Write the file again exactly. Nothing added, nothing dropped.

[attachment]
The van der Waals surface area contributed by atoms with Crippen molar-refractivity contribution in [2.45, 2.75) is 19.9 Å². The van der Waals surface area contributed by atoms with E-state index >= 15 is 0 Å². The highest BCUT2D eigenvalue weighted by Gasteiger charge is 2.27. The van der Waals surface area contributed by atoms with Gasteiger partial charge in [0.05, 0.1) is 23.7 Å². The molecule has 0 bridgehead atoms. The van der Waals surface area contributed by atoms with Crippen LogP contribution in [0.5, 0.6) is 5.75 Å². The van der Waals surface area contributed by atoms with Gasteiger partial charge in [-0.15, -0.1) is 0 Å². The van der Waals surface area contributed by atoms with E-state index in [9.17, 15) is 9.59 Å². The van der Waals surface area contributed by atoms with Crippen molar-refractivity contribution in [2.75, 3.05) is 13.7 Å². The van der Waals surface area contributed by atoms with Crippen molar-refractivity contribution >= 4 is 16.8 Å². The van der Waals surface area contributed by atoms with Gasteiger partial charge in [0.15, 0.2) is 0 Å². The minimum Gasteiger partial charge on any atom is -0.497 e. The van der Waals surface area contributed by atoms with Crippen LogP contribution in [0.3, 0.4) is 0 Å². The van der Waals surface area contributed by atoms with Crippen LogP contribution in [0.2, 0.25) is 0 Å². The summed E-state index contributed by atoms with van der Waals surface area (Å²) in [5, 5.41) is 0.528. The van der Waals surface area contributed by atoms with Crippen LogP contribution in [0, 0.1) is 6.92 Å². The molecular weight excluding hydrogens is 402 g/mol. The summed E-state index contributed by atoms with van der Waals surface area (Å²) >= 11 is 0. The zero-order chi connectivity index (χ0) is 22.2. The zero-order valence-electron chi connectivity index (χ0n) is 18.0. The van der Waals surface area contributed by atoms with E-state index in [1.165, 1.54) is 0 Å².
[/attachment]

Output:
The van der Waals surface area contributed by atoms with Crippen molar-refractivity contribution in [2.45, 2.75) is 19.9 Å². The van der Waals surface area contributed by atoms with E-state index >= 15 is 0 Å². The highest BCUT2D eigenvalue weighted by Gasteiger charge is 2.27. The van der Waals surface area contributed by atoms with Gasteiger partial charge in [0.05, 0.1) is 23.7 Å². The molecule has 0 bridgehead atoms. The van der Waals surface area contributed by atoms with Crippen LogP contribution in [0.5, 0.6) is 5.75 Å². The van der Waals surface area contributed by atoms with Gasteiger partial charge in [-0.15, -0.1) is 0 Å². The van der Waals surface area contributed by atoms with E-state index in [9.17, 15) is 9.59 Å². The van der Waals surface area contributed by atoms with Crippen molar-refractivity contribution in [2.75, 3.05) is 13.7 Å². The van der Waals surface area contributed by atoms with Crippen molar-refractivity contribution >= 4 is 16.8 Å². The van der Waals surface area contributed by atoms with Gasteiger partial charge in [0.15, 0.2) is 0 Å². The minimum Gasteiger partial charge on any atom is -0.497 e. The van der Waals surface area contributed by atoms with Crippen LogP contribution in [0.3, 0.4) is 0 Å². The van der Waals surface area contributed by atoms with Crippen LogP contribution in [0.2, 0.25) is 0 Å². The summed E-state index contributed by atoms with van der Waals surface area (Å²) in [5, 5.41) is 0.528. The van der Waals surface area contributed by atoms with Crippen LogP contribution in [0, 0.1) is 6.92 Å². The molecular weight excluding hydrogens is 402 g/mol. The summed E-state index contributed by atoms with van der Waals surface area (Å²) >= 11 is 0. The zero-order chi connectivity index (χ0) is 22.2. The zero-order valence-electron chi connectivity index (χ0n) is 18.0. The van der Waals surface area contributed by atoms with E-state index in [1.165, 1.54) is 0 Å².